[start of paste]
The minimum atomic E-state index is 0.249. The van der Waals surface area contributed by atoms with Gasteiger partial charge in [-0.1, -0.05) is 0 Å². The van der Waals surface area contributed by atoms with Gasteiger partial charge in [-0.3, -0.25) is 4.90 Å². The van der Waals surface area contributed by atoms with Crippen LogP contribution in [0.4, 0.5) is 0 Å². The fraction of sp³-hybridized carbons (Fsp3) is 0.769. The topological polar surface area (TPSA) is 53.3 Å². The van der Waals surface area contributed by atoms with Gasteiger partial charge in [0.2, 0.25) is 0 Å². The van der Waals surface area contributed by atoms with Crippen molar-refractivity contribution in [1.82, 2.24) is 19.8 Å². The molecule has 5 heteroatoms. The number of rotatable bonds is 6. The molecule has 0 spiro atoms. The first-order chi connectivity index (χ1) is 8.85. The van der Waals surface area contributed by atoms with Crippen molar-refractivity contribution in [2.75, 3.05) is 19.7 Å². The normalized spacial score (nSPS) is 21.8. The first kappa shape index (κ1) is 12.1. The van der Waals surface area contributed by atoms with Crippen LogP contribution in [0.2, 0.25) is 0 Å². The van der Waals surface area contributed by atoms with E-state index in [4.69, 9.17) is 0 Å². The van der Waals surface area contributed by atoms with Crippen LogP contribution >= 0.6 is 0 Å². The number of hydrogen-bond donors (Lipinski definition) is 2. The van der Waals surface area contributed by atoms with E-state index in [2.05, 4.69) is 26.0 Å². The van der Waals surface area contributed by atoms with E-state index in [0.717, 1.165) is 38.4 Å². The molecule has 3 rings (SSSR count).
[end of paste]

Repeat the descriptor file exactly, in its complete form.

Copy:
The minimum atomic E-state index is 0.249. The van der Waals surface area contributed by atoms with Gasteiger partial charge in [-0.1, -0.05) is 0 Å². The van der Waals surface area contributed by atoms with Gasteiger partial charge in [-0.3, -0.25) is 4.90 Å². The van der Waals surface area contributed by atoms with Crippen LogP contribution in [0.4, 0.5) is 0 Å². The fraction of sp³-hybridized carbons (Fsp3) is 0.769. The topological polar surface area (TPSA) is 53.3 Å². The van der Waals surface area contributed by atoms with Gasteiger partial charge in [0.2, 0.25) is 0 Å². The van der Waals surface area contributed by atoms with Crippen molar-refractivity contribution in [1.82, 2.24) is 19.8 Å². The molecule has 5 heteroatoms. The number of rotatable bonds is 6. The molecule has 0 spiro atoms. The first-order chi connectivity index (χ1) is 8.85. The van der Waals surface area contributed by atoms with Crippen molar-refractivity contribution in [2.75, 3.05) is 19.7 Å². The normalized spacial score (nSPS) is 21.8. The first kappa shape index (κ1) is 12.1. The van der Waals surface area contributed by atoms with Crippen LogP contribution in [0.2, 0.25) is 0 Å². The van der Waals surface area contributed by atoms with E-state index in [4.69, 9.17) is 0 Å². The van der Waals surface area contributed by atoms with Crippen LogP contribution >= 0.6 is 0 Å². The number of hydrogen-bond donors (Lipinski definition) is 2. The van der Waals surface area contributed by atoms with E-state index in [2.05, 4.69) is 26.0 Å². The van der Waals surface area contributed by atoms with E-state index in [0.717, 1.165) is 38.4 Å². The molecule has 3 rings (SSSR count).